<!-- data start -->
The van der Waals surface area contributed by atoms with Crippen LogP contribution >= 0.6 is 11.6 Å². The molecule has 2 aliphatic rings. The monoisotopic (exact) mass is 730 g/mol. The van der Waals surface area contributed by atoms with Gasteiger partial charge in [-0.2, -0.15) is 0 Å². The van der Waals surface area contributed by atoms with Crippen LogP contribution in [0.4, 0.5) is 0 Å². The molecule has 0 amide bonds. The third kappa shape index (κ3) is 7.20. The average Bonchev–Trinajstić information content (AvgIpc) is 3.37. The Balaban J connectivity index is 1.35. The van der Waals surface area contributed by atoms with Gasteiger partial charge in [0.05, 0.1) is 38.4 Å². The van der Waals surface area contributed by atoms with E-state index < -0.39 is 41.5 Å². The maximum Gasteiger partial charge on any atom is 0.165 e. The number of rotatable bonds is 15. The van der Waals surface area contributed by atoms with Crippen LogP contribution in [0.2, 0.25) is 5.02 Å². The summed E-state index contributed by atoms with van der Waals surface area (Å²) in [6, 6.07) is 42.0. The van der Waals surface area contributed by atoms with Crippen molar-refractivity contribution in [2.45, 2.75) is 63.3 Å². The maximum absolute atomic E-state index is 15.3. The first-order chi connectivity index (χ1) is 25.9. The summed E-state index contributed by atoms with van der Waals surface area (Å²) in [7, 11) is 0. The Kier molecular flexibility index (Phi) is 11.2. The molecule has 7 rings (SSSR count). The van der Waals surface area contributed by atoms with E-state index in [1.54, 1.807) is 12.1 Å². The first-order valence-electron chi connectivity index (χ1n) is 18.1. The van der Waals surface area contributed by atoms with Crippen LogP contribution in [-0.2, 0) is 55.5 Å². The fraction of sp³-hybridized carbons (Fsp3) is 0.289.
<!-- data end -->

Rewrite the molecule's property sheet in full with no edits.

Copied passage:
The van der Waals surface area contributed by atoms with Crippen LogP contribution >= 0.6 is 11.6 Å². The molecule has 2 aliphatic rings. The monoisotopic (exact) mass is 730 g/mol. The van der Waals surface area contributed by atoms with Gasteiger partial charge in [-0.2, -0.15) is 0 Å². The van der Waals surface area contributed by atoms with Crippen LogP contribution in [0.4, 0.5) is 0 Å². The molecule has 0 amide bonds. The third kappa shape index (κ3) is 7.20. The average Bonchev–Trinajstić information content (AvgIpc) is 3.37. The Balaban J connectivity index is 1.35. The van der Waals surface area contributed by atoms with Gasteiger partial charge in [0.05, 0.1) is 38.4 Å². The van der Waals surface area contributed by atoms with E-state index < -0.39 is 41.5 Å². The maximum Gasteiger partial charge on any atom is 0.165 e. The number of rotatable bonds is 15. The van der Waals surface area contributed by atoms with Crippen LogP contribution in [0.2, 0.25) is 5.02 Å². The summed E-state index contributed by atoms with van der Waals surface area (Å²) in [6, 6.07) is 42.0. The van der Waals surface area contributed by atoms with Crippen molar-refractivity contribution in [2.45, 2.75) is 63.3 Å². The maximum absolute atomic E-state index is 15.3. The first-order chi connectivity index (χ1) is 25.9. The summed E-state index contributed by atoms with van der Waals surface area (Å²) in [7, 11) is 0. The Kier molecular flexibility index (Phi) is 11.2. The molecule has 7 rings (SSSR count). The van der Waals surface area contributed by atoms with E-state index in [1.54, 1.807) is 12.1 Å². The first-order valence-electron chi connectivity index (χ1n) is 18.1. The van der Waals surface area contributed by atoms with Crippen LogP contribution in [-0.2, 0) is 55.5 Å². The fraction of sp³-hybridized carbons (Fsp3) is 0.289.